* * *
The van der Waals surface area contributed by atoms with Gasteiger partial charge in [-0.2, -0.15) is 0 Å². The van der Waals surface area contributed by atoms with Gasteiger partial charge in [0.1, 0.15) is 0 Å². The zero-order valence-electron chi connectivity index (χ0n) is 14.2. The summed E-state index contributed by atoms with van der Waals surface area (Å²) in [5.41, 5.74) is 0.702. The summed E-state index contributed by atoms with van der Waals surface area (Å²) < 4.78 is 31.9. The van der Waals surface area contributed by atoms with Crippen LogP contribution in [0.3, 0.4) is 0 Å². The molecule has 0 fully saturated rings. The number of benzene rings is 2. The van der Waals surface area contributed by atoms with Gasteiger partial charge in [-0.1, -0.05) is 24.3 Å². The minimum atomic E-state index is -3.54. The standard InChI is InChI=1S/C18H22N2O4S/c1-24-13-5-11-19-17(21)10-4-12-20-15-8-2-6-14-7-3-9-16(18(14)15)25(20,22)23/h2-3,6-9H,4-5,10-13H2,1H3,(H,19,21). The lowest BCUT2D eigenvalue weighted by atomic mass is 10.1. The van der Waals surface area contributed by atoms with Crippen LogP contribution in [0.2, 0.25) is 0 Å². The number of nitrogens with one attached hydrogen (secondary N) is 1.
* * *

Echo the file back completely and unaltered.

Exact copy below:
The van der Waals surface area contributed by atoms with Gasteiger partial charge in [-0.2, -0.15) is 0 Å². The van der Waals surface area contributed by atoms with Gasteiger partial charge in [0.1, 0.15) is 0 Å². The zero-order valence-electron chi connectivity index (χ0n) is 14.2. The summed E-state index contributed by atoms with van der Waals surface area (Å²) in [5.41, 5.74) is 0.702. The summed E-state index contributed by atoms with van der Waals surface area (Å²) < 4.78 is 31.9. The van der Waals surface area contributed by atoms with Crippen LogP contribution in [0.3, 0.4) is 0 Å². The molecule has 0 fully saturated rings. The number of benzene rings is 2. The van der Waals surface area contributed by atoms with Gasteiger partial charge in [-0.1, -0.05) is 24.3 Å². The minimum atomic E-state index is -3.54. The standard InChI is InChI=1S/C18H22N2O4S/c1-24-13-5-11-19-17(21)10-4-12-20-15-8-2-6-14-7-3-9-16(18(14)15)25(20,22)23/h2-3,6-9H,4-5,10-13H2,1H3,(H,19,21). The lowest BCUT2D eigenvalue weighted by atomic mass is 10.1. The van der Waals surface area contributed by atoms with Crippen LogP contribution in [0.2, 0.25) is 0 Å². The number of nitrogens with one attached hydrogen (secondary N) is 1.